Dresden

During the last weekend in March, I went to Dresden and Leipzig. I partly went because I wanted to knock off two more Category One stations from my list, but I would have gone even without the stations- I’d heard nothing but good things about Dresden, and I was really looking forward to seeing it.

My walk through Dresden was a big counter-clockwise circle.  I started by taking the tram over the Elbe river and walking toward the Augustusbrücke and the Golden Rider.  On the way, I found a puppetry museum.

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I thought I would have a difficult time finding the Goldener Reiter, but it turns out he wasn’t subtle at all.

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There were lots of interesting statues all over town.  I particularly liked this one, near the Augustusbrücke.

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Walking across the Elbe on the Augustusbrücke from the north, this is the view into the city.   The structure on the right is the Catholic Church of the Royal Court of Saxony.

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This statue is in the courtyard to the left of that church.

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When I reached the end of the bridge, I stumbled across a protest.   The little girl behind this sign was honking a noisemaker and there were cymbals and that sort of thing.   One of the people protesting came to talk to me about it- apparently there’s an upcoming rule that will prevent midwives from working due to insurance regulations.   For the curious, here’s a site detailing the protest, a FaceBook group about it, and a Bundestag petition fighting it.

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Continuing my walk around the city, I snapped this picture because I thought it would look awesome.

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This structure was directly across from the Church.  I’m still not entirely sure what this was.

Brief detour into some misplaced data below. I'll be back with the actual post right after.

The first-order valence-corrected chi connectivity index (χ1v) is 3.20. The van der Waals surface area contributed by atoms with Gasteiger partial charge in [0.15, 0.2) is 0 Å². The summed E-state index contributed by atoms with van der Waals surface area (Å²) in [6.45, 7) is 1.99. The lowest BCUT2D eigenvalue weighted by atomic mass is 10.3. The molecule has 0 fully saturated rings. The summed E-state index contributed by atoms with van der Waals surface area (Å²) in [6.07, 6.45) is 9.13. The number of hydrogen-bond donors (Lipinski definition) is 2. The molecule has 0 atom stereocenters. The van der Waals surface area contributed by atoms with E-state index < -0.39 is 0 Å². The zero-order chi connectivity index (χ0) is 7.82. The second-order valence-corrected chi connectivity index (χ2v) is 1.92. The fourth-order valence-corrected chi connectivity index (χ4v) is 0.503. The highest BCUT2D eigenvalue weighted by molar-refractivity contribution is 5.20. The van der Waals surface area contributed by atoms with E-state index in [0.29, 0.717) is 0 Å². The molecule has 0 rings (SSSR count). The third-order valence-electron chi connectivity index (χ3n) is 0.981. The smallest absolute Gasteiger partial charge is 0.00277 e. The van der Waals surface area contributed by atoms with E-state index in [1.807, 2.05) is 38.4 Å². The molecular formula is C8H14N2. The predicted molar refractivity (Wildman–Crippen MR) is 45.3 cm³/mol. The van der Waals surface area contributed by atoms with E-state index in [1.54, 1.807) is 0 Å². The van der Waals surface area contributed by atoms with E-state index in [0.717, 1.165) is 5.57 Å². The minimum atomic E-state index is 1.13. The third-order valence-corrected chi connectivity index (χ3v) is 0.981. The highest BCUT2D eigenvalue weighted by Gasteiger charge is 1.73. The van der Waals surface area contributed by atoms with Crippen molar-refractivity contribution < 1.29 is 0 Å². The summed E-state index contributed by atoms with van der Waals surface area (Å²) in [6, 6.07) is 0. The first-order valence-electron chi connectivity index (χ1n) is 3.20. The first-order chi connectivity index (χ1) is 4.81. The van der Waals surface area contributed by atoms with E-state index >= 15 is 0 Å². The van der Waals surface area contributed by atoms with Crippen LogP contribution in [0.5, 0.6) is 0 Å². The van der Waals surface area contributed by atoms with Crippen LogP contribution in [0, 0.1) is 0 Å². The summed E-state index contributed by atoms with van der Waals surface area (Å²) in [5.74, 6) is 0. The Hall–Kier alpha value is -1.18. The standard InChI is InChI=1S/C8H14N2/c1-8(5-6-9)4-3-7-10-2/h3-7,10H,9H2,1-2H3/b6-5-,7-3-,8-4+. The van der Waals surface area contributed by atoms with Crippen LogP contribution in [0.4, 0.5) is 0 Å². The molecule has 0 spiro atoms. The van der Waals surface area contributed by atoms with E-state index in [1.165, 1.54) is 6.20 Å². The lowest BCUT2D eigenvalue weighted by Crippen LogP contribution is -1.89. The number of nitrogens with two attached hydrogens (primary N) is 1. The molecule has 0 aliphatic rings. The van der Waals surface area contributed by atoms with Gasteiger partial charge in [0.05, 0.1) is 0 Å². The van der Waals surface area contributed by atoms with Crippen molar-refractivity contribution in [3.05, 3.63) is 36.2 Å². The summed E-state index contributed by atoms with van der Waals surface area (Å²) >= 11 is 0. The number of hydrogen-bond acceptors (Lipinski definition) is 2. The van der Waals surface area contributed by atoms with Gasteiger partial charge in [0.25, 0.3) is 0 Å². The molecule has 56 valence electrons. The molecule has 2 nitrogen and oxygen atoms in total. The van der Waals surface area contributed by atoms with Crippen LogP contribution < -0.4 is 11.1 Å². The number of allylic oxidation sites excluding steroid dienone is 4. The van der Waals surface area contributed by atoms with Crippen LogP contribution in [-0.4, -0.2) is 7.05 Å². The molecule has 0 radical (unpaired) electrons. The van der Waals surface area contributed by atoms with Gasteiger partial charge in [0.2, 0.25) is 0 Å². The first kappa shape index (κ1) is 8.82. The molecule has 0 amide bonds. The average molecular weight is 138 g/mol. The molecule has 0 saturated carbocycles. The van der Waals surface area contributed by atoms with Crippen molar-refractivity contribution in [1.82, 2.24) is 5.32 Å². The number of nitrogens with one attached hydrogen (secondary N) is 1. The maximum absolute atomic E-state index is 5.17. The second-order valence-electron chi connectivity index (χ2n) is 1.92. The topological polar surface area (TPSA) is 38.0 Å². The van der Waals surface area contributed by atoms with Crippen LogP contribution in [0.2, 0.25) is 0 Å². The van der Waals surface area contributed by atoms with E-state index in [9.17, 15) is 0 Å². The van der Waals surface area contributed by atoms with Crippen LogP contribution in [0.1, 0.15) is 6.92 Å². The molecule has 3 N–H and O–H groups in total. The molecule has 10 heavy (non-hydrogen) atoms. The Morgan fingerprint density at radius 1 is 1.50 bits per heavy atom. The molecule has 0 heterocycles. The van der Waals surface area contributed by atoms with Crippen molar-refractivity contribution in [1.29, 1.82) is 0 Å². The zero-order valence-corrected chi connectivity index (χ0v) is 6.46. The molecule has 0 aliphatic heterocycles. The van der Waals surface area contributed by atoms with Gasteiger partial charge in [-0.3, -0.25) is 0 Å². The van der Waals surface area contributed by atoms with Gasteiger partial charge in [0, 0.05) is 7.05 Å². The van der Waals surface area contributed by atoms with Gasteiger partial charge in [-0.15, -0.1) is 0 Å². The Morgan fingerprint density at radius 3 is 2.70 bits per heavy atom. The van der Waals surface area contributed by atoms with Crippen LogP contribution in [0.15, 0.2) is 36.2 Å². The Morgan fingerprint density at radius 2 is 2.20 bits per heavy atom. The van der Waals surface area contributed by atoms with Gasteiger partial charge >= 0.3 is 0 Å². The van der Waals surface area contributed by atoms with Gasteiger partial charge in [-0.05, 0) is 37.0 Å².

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The protest and parade backed up traffic a bit.  I’m glad I wasn’t on one of these trams.

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My next stop was the Zwinger, an old palace which is now the home of several museums including my destination, the Gemäldegalerie Alte Meister (Old Master’s Picture Gallery.)

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While inside, I walked past Boticellis, Vermeers, Rembrandts, Rubens, and more.  A particular highlight was Raphael’s Sistine Madonna, a very large painting which most people know from the two Cherubim in the bottom.  There’s a picture of the full painting over on Wikipedia if you’d like to see it.  The main entrance to the gallery is in this archway.  I walked right past it into the courtyard at first.

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From the Zwinger, I went on to one of the most well known landmarks in Dresden, the Frauenkirche, or Church of Our Lady.  The church was completely destroyed during the bombing of Dresden in World War II, but was rebuilt after German reunification in 1990.

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For a small fee, you can ascend to the top of the Frauenkirche.  There’s an elevator for the first chunk, then a smooth ramped walkway circling the dome, then stairs at the very top.  Great views from the top, though.  This one contains the Augustusbrücke and the church I mentioned earlier.

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After I got back down from the dome, I wanted to see the inside of the church.  This image amused me terribly.  I guess angels really are everywhere!